In May, molecular biologist Geert van den Bogaart will open his lab at the Faculty of Science and Engineering of the University of Groningen. This newly appointed professor will study immune system cells, and aims to link the fundamental research in the Groningen Biomolecular Sciences and Biotechnology Institute (GBB) to clinical work in the University Medical Center Groningen (UMCG). He has just received a prestigious grant from the Human Frontier Science Program (HFSP).
Van den Bogaart studies cells of the immune system. ‘At the Faculty of Science and Engineering, a lot of work is done with microorganisms and yeast cells, but very little with mammalian cells. I was asked to fill that gap’, he explains by telephone from Nijmegen, where he currently leads his own research group as an assistant professor.
He has his roots in Groningen though. It is where he studied biology and took his PhD in the Biochemistry and Molecular Biology group of Professor Bert Poolman. ‘Some time ago, he asked me to apply for a position in Groningen. The Faculty wants to strengthen mammalian cell biology and forge links with the Faculty of Medical Sciences.’ In Nijmegen, Van den Bogaart works on immune defences against cancer. At the University of Groningen, he plans to move towards autoimmune diseases or infections.
An important focus of his current work is the dendritic cell. This white blood cell is part of the immune system and is present in tissues that are in contact with the external environment, like the skin. It detects intruders and captures them in a process called phagocytosis. The dendritic cell ‘eats’ an intruder by absorbing it into a membrane vesicle called the phagosome. It then moves the captured intruder to a lymph node and presents it to the immune system cells, which are then activated to mount a response.
‘We know a lot about this process, but I noticed one important question is still unresolved: how does the shape of the ingested intruder affect this entire process?’ says Van den Bogaart. He began to think about this question after a chance observation. ‘We were studying dendritic cells under the microscope. As sometimes happens, a thin glass cover slip on a microscopic slide shattered. Then I noticed that my cells had ingested micrometre-sized glass splinters.’ Fresh dendritic cells will ingest anything, in contrast to the cultured immune cell lines that are often used in research.
There are indications that shape matters: ‘Some infectious agents, like fungi, change their shape by forming an elongated hyphen inside the phagosome, and this appears to frustrate the immune response.’ Van den Bogaart has teamed up with colleagues from India and the US to study what mechanisms affect the presentation of intruders by the dendritic cells to the immune system. Together, they will receive just over one million dollars from the HFSP.
‘Stefano Sacanna from the University of New York is a specialist in colloidal chemistry who makes particles in all kinds of shapes’, says Van den Bogaart. Current research into phagocytosis is usually with killed bacteria or artificial beads – all fairly round shapes. Another aspect is that microorganisms are swallowed alive, so they may move around inside the phagosome. Inside this vesicle, reactive oxygen species like peroxides are produced to kill the intruder, and it fuses with other vesicles which contain enzymes to break it down.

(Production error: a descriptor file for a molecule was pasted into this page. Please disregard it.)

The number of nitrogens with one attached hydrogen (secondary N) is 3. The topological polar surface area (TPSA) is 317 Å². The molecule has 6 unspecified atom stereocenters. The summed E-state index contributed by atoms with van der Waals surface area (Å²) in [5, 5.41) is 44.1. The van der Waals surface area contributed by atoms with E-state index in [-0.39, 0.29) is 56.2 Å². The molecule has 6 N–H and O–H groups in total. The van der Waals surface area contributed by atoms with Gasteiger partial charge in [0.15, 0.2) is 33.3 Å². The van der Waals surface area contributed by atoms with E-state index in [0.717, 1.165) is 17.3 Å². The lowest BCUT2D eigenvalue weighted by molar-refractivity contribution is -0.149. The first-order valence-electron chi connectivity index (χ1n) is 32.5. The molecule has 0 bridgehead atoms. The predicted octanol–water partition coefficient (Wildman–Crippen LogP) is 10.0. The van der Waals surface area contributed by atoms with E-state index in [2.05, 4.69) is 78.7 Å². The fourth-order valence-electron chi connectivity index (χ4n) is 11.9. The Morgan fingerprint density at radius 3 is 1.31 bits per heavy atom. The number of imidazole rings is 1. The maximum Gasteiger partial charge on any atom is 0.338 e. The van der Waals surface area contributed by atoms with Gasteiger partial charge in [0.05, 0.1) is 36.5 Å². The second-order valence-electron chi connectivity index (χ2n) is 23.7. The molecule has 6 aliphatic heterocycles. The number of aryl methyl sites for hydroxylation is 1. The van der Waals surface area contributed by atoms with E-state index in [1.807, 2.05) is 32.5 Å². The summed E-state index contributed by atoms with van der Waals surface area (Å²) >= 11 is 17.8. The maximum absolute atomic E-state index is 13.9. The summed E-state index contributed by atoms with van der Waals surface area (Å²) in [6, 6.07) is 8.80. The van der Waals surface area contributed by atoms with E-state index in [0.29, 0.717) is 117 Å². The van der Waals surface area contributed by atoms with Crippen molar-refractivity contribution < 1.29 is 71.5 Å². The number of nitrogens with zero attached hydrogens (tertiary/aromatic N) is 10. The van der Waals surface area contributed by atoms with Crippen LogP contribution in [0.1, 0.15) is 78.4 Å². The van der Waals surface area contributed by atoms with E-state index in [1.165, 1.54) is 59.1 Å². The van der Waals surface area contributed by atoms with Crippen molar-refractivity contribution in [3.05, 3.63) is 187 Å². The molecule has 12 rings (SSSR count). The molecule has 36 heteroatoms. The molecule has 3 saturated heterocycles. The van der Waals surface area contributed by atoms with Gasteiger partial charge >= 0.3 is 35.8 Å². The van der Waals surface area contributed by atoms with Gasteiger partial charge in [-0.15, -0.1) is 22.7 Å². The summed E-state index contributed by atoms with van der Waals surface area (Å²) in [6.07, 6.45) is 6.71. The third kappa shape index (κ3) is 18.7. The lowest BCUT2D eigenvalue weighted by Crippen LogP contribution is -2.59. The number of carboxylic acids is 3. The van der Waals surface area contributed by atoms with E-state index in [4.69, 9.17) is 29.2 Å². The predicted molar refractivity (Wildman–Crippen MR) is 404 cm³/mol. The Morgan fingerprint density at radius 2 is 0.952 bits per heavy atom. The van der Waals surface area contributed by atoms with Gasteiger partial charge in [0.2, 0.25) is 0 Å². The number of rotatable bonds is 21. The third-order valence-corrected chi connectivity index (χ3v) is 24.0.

‘We want to find out how the shapes inside the phagosome affect the membrane fusion and whether the cell can somehow sense movement.’ To get moving shapes, metal catalysts are linked to one side of the artificial particles. They act as a kind of ‘jet engine’ which propels the particle with the oxygen from the abundant peroxide molecules. The fusion process is being studied by Shashi Thutupalli at the National Centre for Biological Sciences in Bangalore, India.
Van den Bogaart will study how particle shapes and motilities affect phagosomal degradation of the intruder and presentation to the rest of the immune system. The HFSP grant will enable all three researchers to appoint a postdoc for three years. ‘At the end of the project, we should know how the shape of an intruder affects the immune response and which mechanisms are responsible.’
It is no coincidence that scientists from three continents are working together on this project: ‘The HFSP encourages people to work across borders’, Van den Bogaart explains. ‘Both in the form of interdisciplinary science and of cooperating with colleagues from different continents.’ The HFSP is open to anyone in the life sciences, which makes it very competitive: out of 158 initial applications from all over the globe, only eight projects were funded.
Notably, it is the second year in a row one of the successful applicants is linked to Groningen: last year, University of Groningen neuroscientist Robbert Havekes and colleagues from Germany, South Korea and the US
secured a HFSP grant
for a project investigating the role of the biological clock in the effects of sleep deprivation.
To Geert van den Bogaart, the project is a flying start to his new appointment as full professor at the University of Groningen. And all because of a broken glass slide cover. As the Dutch saying has it, shards bring luck!
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